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When IT deploys virtual desktops, it also can take advantage of virtual app deployment, including simplified management and ease of updating, upgrading and patching applications. Application virtualization can help IT by giving it more control over application permissions. Sometimes IT stores the applications as part of the central desktop image to deliver all virtual components at once, but this is not the only option.
IT can use application layering, which stores and delivers virtual apps separately from the desktops they run on. This allows IT to alter the application's image without touching the golden desktop image and users to interact with apps as though they were native.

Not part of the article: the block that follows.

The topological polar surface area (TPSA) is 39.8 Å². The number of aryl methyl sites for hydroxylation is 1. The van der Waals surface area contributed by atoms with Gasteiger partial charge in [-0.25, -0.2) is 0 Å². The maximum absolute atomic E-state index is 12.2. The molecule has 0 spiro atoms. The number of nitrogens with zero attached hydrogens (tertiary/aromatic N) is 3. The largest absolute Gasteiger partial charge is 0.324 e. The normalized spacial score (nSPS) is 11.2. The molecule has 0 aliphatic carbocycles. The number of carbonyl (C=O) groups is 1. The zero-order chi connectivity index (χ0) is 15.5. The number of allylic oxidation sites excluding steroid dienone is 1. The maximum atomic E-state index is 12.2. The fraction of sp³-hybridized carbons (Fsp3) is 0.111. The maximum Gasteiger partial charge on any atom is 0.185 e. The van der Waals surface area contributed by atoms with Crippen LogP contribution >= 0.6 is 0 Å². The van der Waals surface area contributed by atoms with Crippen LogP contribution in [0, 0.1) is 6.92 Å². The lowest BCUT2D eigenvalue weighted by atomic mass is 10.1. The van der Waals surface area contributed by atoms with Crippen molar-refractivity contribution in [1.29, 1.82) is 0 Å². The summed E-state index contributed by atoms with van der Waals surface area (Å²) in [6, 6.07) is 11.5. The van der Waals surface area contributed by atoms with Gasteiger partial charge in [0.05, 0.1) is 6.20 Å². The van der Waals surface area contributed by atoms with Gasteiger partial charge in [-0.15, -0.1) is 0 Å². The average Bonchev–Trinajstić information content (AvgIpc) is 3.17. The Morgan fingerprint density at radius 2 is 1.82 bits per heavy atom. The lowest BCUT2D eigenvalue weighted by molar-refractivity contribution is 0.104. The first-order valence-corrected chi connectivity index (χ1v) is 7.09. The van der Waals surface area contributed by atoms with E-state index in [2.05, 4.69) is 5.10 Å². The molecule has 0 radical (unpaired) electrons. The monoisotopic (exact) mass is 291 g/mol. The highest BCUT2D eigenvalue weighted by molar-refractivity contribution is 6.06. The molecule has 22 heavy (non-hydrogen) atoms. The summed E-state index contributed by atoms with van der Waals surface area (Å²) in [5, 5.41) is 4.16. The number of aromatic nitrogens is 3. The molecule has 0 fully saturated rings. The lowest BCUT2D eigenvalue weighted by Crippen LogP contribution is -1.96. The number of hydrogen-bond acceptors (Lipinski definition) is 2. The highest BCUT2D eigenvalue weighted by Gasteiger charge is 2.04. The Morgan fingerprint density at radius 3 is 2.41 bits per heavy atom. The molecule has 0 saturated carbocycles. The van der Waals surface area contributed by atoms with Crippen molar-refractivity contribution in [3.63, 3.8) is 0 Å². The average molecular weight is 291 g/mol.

If application layering isn't ideal, IT can deliver published applications, which it installs and stores on the back-end infrastructure and delivers in a bundle or individually. With this process known as application remoting, users can interact with the applications natively.
IT can simplify its virtual app deployment and management with these methods, but ultimately it must factor in the organization's infrastructure, user needs and more to come to the right decision.